By the next year, "Einstein-mania" was in full bloom. During his first trip to the United States he gave many public lectures on relativity, and received the prestigious Barnard Medal from the National Academy of Sciences. After one particularly crowded lecture at Princeton, legend has it that Einstein said wryly to the chairman, "I never realized that so many Americans were interested in tensor analysis."
As his quirky personality and untamed tresses gained more popularity with the general public, his momentous theory gained more credibility in the scientific community. In 1921, swarms of both theoreticians and experimentalists again nominated Einstein for his work on relativity. Reporters kept asking him, to his great annoyance, if this would be the year that he received a Nobel Prize.
But 1921 was not the year, thanks to one stubborn senior member of the prize committee, ophthalmologist Allvar Gullstrand. "Einstein must never receive a Nobel Prize, even if the whole world demands it," said Gullstrand, according to a Swedish mathematician's diary dug up by Friedman. Gullstrand's arguments, however biased, convinced the rest of the committee. In 1921, the Swedish Academy of Sciences awarded no physics prize.
Two prizes were thus available in 1922. By this time, Einstein's popularity was so great that many members of the committee feared for their international reputations if they didn't recognize him in some way. As in the previous two years, Einstein received many nominations for his relativity theory. But this year there was one nomination—from Carl Wilhelm Oseen—not for relativity, but for the discovery of the law of the photoelectric effect. In another of his 1905 papers, Einstein had proposed that light, which had been thought to act only as a wave, sometimes acted as a particle—and laboratory experiments conducted in 1916 showed he was right.
In his exhaustive research, Friedman realized that Oseen lobbied the committee to recognize the photoelectric effect not as a "theory," but as a fundamental "law" of nature–not because he cared about recognizing Einstein, but because he had another theoretical physicist in mind for that second available prize: Niels Bohr. Bohr had proposed a new quantum theory of the atom that Oseen felt was "the most beautiful of all the beautiful" ideas in recent theoretical physics. In his report to the committee, Oseen exaggerated the close bond between Einstein's proven law of nature and Bohr's new atom. "In one brilliant stroke," Friedman says, "he saw how to meet the objections against both Einstein and Bohr."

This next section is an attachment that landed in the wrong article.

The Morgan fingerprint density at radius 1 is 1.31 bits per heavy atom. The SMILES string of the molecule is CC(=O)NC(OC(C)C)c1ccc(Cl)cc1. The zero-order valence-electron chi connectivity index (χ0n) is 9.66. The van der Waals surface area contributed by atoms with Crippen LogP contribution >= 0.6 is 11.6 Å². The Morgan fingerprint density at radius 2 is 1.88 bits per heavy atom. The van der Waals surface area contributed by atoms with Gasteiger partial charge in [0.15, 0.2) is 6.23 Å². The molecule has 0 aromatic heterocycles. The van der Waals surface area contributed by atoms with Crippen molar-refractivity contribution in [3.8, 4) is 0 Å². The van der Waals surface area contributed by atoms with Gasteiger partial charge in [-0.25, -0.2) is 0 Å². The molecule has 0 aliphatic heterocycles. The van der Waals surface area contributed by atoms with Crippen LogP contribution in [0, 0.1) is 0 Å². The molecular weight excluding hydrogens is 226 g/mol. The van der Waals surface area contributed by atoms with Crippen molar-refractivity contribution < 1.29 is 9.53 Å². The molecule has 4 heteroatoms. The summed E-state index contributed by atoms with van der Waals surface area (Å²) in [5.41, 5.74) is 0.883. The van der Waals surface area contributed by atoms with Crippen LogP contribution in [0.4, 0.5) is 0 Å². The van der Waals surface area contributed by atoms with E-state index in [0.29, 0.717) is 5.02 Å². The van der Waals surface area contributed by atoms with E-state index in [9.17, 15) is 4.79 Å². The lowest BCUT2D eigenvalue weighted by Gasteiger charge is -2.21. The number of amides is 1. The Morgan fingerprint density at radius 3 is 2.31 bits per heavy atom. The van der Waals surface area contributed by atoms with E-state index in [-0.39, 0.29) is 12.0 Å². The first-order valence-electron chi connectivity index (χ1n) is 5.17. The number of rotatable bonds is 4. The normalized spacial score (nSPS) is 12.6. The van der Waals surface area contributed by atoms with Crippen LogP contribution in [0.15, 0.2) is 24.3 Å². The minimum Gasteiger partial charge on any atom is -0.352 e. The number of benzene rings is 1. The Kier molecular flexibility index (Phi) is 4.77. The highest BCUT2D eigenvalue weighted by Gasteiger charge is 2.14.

The committee was indeed won over. On November 10, 1922, they gave the 1922 prize to Bohr and the delayed 1921 prize to Einstein, "especially for his discovery of the law of the photoelectric effect." Einstein, en route to Japan (and perhaps huffy after the committee's long delay) did not attend the official ceremony. According to Friedman, Einstein didn't care much about the medal, anyway, though he did care about the money. As the German mark decreased in value after the war, Einstein needed a hard foreign currency for alimony payments to his ex-wife. Moreover, under the terms of his 1919 divorce settlement, she was already entitled to all the money "from an eventual Nobel Prize." Bruce Hunt, an Einstein historian at the University of Texas at Austin, says that calling attention to these financial arrangements "brings out the fact that Einstein was a much more worldly and savvy man than his later public image would suggest."
Of course, Einstein isn't the only player who emerges as being not quite angelic. "The decisions of the Nobel Committees are often treated by the press and public as the voice of god," Hunt says. But Friedman's research brought to light "how political the deliberations of the Nobel Committees sometimes were—and presumably still are."